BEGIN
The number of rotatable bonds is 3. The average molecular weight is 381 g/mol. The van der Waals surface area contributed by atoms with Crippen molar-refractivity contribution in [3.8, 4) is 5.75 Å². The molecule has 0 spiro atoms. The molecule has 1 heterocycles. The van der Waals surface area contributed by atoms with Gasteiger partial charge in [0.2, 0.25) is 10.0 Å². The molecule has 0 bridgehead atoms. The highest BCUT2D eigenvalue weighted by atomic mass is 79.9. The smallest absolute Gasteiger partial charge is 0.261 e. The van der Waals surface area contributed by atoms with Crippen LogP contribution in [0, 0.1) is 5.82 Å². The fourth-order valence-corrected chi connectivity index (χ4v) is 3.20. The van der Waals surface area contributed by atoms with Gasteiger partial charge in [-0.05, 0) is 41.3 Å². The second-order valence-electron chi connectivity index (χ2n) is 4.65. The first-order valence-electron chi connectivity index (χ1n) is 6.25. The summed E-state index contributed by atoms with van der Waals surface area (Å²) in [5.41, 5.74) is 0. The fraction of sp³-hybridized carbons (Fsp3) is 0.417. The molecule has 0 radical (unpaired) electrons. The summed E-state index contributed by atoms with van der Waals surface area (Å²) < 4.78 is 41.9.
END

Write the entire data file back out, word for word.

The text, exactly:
The number of rotatable bonds is 3. The average molecular weight is 381 g/mol. The van der Waals surface area contributed by atoms with Crippen molar-refractivity contribution in [3.8, 4) is 5.75 Å². The molecule has 0 spiro atoms. The molecule has 1 heterocycles. The van der Waals surface area contributed by atoms with Gasteiger partial charge in [0.2, 0.25) is 10.0 Å². The molecule has 0 bridgehead atoms. The highest BCUT2D eigenvalue weighted by atomic mass is 79.9. The smallest absolute Gasteiger partial charge is 0.261 e. The van der Waals surface area contributed by atoms with Crippen LogP contribution in [0, 0.1) is 5.82 Å². The fourth-order valence-corrected chi connectivity index (χ4v) is 3.20. The van der Waals surface area contributed by atoms with Gasteiger partial charge in [-0.05, 0) is 41.3 Å². The second-order valence-electron chi connectivity index (χ2n) is 4.65. The first-order valence-electron chi connectivity index (χ1n) is 6.25. The summed E-state index contributed by atoms with van der Waals surface area (Å²) in [5.41, 5.74) is 0. The fraction of sp³-hybridized carbons (Fsp3) is 0.417. The molecule has 0 radical (unpaired) electrons. The summed E-state index contributed by atoms with van der Waals surface area (Å²) < 4.78 is 41.9.